As a ‘Trekkie’ for most of my life, I’ve lived through “Star Trek’s” ongoing life cycle of failure, cult phenomenon, success, expansion, contraction and rebirth. What’s been especially frustrating of late has been watching some of its enduring core elements warped in “Star Trek: Discovery.”
In its freshman season…. hope, morality, humor and the generally positive outlook of the larger “Star Trek” universe were mostly sidelined for more flash, intensity, discomfort and darker episodes to meet the expectations of today’s HBO-trained audience.
It’s not that I didn’t enjoy the opportunity to watch the first “Star Trek” series since 2005. But this one was so different, perhaps necessarily so, because traditional “Star Trek” had become too tame and predictable for modern tastes.
Season 1 Was Not Family Friendly
“Star Trek: Discovery” was supposed to be “Star Trek”… reinvented. You can say a lot about how “Discovery” lost its way in Season 1, but you can’t say it was tame.
It was intentionally designed for an adult crowd, complete with a “TV-14” rating that included R-level violence and a few four-letter words.
I found Season 1 a bit exhausting.
Oh yeah, and you had to pay for it (streaming on CBS All Access for $5.99/month or $9.99/month without commercials).
I think along its journey of necessary reinvention, the writers simply left out too many familiar “Star Trek” ingredients.
In the sophomore season, we’re told we’re getting a ‘course correction.’ And after watching the first two episodes, I am happy to report that it’s true!
New Captain on the Bridge!
The biggest change is our new captain… Christopher Pike. Yep… the Enterprise captain who came before the more famous Captain Kirk.
Played by Anson Mount, Pike beams onto the Discovery from his mysteriously ‘short-circuited’ Starship Enterprise which has to then be towed away… literally.
Pike immediately takes command to lead this new season-long mission.
Captain Pike’s character was first introduced in the original (and failed) “Star Trek” pilot, “The Cage,” back in 1965. Played by Jeffrey Hunter, Pike was serious and a little stiff, but certainly a model of Starfleet values and morality. The writers loosed things up a bit when they created Captain Kirk.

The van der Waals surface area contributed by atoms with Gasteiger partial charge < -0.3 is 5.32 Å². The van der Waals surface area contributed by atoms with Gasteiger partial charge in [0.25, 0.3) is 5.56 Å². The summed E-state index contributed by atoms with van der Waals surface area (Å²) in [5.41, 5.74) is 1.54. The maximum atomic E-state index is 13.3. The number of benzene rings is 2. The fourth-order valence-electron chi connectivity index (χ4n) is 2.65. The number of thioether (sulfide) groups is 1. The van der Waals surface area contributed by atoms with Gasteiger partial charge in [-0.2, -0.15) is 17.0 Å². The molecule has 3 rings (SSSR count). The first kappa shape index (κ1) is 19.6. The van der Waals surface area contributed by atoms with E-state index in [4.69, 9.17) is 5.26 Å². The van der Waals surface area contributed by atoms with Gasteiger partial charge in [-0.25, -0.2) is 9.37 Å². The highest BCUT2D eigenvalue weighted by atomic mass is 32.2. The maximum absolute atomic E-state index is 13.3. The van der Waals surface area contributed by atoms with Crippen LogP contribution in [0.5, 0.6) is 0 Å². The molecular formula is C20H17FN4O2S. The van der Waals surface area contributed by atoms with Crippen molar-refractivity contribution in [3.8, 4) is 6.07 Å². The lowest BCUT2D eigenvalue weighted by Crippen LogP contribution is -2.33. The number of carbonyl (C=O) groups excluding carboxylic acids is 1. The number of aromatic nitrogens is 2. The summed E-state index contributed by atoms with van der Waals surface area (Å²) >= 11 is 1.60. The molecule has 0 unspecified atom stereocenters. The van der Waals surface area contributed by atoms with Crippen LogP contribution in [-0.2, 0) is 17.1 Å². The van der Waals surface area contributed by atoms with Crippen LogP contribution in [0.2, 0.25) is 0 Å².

We saw Pike again in J.J. Abrams’ 2009 Kelvin-timeline movie reboot and 2013’s “Into Darkness” sequel. This time played by Bruce Greenwood, Pike was again the moral compass and a father figure to the young and inexperienced Jim Kirk.
“Discovery’s” Captain Pike gives us a similar leader with strong ethics, but still able to recognize inconsistencies that challenge his own beliefs. He is on his own journey of ‘discovery.’ And this mission with his new crew is clearly going to challenge his personal and professional rule book.
But compared to all of the questionable choices made by characters in Season 1, Pike has immediately become “Discovery’s” moral center. (Doug Jones’ Kelpien Saru held this responsibility in Season 1 and was briefly joined by Michelle Yeoh’s Captain Georgiou.)
Pike’s entrance is such a relief.
It may have taken decades of “Star Trek” storytelling for this to become entirely clear, but Pike… not Kirk… best reflects the essence of Gene Roddenberry’s foundational theme surrounding our destiny. In Roddenberry’s future, humanity has matured enough to avoid extinction, get it together and reach for the stars.